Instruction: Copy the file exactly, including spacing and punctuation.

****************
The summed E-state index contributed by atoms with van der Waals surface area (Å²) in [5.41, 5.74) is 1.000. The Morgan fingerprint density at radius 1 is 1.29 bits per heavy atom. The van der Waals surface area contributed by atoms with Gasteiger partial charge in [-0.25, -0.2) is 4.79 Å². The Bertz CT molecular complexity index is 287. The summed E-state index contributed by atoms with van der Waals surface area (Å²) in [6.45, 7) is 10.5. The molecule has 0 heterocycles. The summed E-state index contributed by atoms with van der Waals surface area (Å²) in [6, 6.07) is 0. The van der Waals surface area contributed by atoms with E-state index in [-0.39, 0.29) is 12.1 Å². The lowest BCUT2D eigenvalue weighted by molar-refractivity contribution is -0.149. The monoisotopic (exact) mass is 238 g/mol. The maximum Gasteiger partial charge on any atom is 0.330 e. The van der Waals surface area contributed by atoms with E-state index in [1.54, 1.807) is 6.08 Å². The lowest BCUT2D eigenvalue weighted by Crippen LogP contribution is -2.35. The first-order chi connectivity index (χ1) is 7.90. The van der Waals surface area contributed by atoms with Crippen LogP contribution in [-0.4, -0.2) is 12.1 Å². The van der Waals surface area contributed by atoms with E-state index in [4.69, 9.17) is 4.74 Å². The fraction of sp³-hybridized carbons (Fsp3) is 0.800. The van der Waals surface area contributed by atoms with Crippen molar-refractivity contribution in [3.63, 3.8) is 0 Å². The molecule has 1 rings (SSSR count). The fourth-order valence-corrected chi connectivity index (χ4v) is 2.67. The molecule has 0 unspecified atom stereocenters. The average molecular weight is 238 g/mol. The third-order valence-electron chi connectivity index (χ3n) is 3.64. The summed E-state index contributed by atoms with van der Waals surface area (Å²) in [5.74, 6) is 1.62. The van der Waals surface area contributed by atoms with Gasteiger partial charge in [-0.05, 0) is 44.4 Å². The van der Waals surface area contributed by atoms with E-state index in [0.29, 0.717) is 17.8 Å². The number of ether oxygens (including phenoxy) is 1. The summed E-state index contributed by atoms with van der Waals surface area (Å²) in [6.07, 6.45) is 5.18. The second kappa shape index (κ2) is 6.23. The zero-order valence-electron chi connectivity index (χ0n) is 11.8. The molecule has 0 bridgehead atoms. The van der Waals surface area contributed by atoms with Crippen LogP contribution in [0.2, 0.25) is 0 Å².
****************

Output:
The summed E-state index contributed by atoms with van der Waals surface area (Å²) in [5.41, 5.74) is 1.000. The Morgan fingerprint density at radius 1 is 1.29 bits per heavy atom. The van der Waals surface area contributed by atoms with Gasteiger partial charge in [-0.25, -0.2) is 4.79 Å². The Bertz CT molecular complexity index is 287. The summed E-state index contributed by atoms with van der Waals surface area (Å²) in [6.45, 7) is 10.5. The molecule has 0 heterocycles. The summed E-state index contributed by atoms with van der Waals surface area (Å²) in [6, 6.07) is 0. The van der Waals surface area contributed by atoms with E-state index in [-0.39, 0.29) is 12.1 Å². The lowest BCUT2D eigenvalue weighted by molar-refractivity contribution is -0.149. The monoisotopic (exact) mass is 238 g/mol. The maximum Gasteiger partial charge on any atom is 0.330 e. The van der Waals surface area contributed by atoms with E-state index in [1.54, 1.807) is 6.08 Å². The lowest BCUT2D eigenvalue weighted by Crippen LogP contribution is -2.35. The first-order chi connectivity index (χ1) is 7.90. The van der Waals surface area contributed by atoms with Crippen LogP contribution in [-0.4, -0.2) is 12.1 Å². The van der Waals surface area contributed by atoms with E-state index in [4.69, 9.17) is 4.74 Å². The fraction of sp³-hybridized carbons (Fsp3) is 0.800. The van der Waals surface area contributed by atoms with Crippen molar-refractivity contribution in [3.63, 3.8) is 0 Å². The molecule has 1 rings (SSSR count). The fourth-order valence-corrected chi connectivity index (χ4v) is 2.67. The molecule has 0 unspecified atom stereocenters. The average molecular weight is 238 g/mol. The third-order valence-electron chi connectivity index (χ3n) is 3.64. The summed E-state index contributed by atoms with van der Waals surface area (Å²) in [5.74, 6) is 1.62. The van der Waals surface area contributed by atoms with Gasteiger partial charge in [-0.05, 0) is 44.4 Å². The van der Waals surface area contributed by atoms with E-state index in [0.29, 0.717) is 17.8 Å². The number of ether oxygens (including phenoxy) is 1. The summed E-state index contributed by atoms with van der Waals surface area (Å²) in [6.07, 6.45) is 5.18. The second kappa shape index (κ2) is 6.23. The zero-order valence-electron chi connectivity index (χ0n) is 11.8. The molecule has 0 bridgehead atoms. The van der Waals surface area contributed by atoms with Crippen LogP contribution in [0.2, 0.25) is 0 Å².